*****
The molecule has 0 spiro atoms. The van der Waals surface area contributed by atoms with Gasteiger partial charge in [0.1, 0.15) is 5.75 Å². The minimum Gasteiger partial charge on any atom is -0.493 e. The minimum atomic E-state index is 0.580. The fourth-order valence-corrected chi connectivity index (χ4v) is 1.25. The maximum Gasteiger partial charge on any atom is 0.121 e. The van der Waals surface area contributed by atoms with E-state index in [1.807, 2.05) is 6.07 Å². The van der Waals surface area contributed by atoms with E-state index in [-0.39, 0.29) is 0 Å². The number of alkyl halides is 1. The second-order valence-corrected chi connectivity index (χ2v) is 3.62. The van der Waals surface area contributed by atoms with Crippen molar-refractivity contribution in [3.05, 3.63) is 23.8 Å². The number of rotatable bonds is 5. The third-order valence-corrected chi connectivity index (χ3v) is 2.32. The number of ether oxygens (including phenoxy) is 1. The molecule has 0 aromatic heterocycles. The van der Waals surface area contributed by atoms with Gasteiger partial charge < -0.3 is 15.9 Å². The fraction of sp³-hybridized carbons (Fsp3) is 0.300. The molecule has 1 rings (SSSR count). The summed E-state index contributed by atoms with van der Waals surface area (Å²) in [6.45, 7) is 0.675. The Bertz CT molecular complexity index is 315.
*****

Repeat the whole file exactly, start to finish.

The molecule has 0 spiro atoms. The van der Waals surface area contributed by atoms with Gasteiger partial charge in [0.1, 0.15) is 5.75 Å². The minimum Gasteiger partial charge on any atom is -0.493 e. The minimum atomic E-state index is 0.580. The fourth-order valence-corrected chi connectivity index (χ4v) is 1.25. The maximum Gasteiger partial charge on any atom is 0.121 e. The van der Waals surface area contributed by atoms with E-state index in [1.807, 2.05) is 6.07 Å². The van der Waals surface area contributed by atoms with E-state index in [-0.39, 0.29) is 0 Å². The number of alkyl halides is 1. The second-order valence-corrected chi connectivity index (χ2v) is 3.62. The van der Waals surface area contributed by atoms with Crippen molar-refractivity contribution in [3.05, 3.63) is 23.8 Å². The number of rotatable bonds is 5. The third-order valence-corrected chi connectivity index (χ3v) is 2.32. The number of ether oxygens (including phenoxy) is 1. The molecule has 0 aromatic heterocycles. The van der Waals surface area contributed by atoms with Gasteiger partial charge < -0.3 is 15.9 Å². The fraction of sp³-hybridized carbons (Fsp3) is 0.300. The molecule has 1 rings (SSSR count). The summed E-state index contributed by atoms with van der Waals surface area (Å²) in [6.45, 7) is 0.675. The Bertz CT molecular complexity index is 315.